A momentus occasion – 3000 statute miles travelled, just as we pulled up to the dock at the Jones Falls lock!


A rare picture of both the Admiral and the Captain.

The next and final installment (for this year) will be from Kingston and the Thousand Islands.

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  1. Great photos as always. We’re looking forward to getting a refresher on Canadian history from you experts! See you next week. Roy and Sue

    1. Thanks R&S, we’re looking forward to your visit too. The weather continues to be warm (27 today), and so far the weather predictions for next week look good.

      Good luck at the golf tournament, Roy – we’ll be watching the online news for the results!

  2. Great photos – envious and can’t wait to hear your stories in person when you return. Make sure you make a visit to BCAA…

  3. I do so enjoy reading your blog and pictures! We are already planning our next summer cruise thru Canada, and your travels are playing an impt part in the preparation. Abbotsford III will be on the hard 09/17-24/12 for a gazillion projects before the winter cruise to Marathon. Ria, you would be so proud of me. Out of all the wonderful stores full of Canadian goods I visited in Montreal, the one item I purchased was a tooled red leather purse. And guess where it was made? Vancouver, BC!! All the way on the other side of the country. Enjoy the rest of your time, return home, etc. I hope to see you, on the water somewhere, in the future.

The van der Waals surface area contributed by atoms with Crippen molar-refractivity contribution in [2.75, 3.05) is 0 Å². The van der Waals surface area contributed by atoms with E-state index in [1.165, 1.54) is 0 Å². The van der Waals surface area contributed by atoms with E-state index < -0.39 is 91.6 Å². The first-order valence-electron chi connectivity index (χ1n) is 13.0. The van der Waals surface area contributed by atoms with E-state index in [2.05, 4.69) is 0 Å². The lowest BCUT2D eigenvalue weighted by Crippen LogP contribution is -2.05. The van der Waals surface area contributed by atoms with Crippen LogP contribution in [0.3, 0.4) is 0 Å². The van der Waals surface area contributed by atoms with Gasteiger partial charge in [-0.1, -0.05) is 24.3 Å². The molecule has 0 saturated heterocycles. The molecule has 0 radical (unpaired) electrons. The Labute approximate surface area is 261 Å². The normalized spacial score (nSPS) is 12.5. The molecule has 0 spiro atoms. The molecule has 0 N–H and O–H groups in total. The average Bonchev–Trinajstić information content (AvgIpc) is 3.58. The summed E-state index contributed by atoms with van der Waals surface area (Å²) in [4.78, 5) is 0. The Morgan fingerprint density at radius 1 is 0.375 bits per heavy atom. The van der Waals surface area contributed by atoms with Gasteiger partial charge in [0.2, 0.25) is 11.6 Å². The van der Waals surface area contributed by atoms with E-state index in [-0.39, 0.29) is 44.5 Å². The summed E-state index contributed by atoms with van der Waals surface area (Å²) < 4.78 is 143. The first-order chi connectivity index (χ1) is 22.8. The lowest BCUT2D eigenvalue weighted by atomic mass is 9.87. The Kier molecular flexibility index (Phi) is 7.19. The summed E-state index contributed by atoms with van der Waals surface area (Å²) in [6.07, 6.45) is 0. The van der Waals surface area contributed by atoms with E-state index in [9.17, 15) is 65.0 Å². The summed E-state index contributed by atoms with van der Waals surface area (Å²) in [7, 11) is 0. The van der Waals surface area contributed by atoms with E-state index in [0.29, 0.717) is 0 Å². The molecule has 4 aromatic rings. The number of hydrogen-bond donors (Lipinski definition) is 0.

1. Thanks Charlotte! It was so great to meet up with you and share cruising experiences. Happy you will return to Canada as we are looking forward to more travelling in the United States. I will look for a red purse in Vancouver as it might be made in Montreal! Good luck with all your projects and please send us pictures to show off your hard work.

    1. Hi,

      Glad to hear you’re enjoying it. We’ve just left Grand Rivers, Kentucky to begin the third leg of our Great Loop trip. We will likely post a new entry sometime within the next two weeks, and the content will cover the Tenn-Tom section from Grand Rivers to Mobile, Alabama.


      John & Ria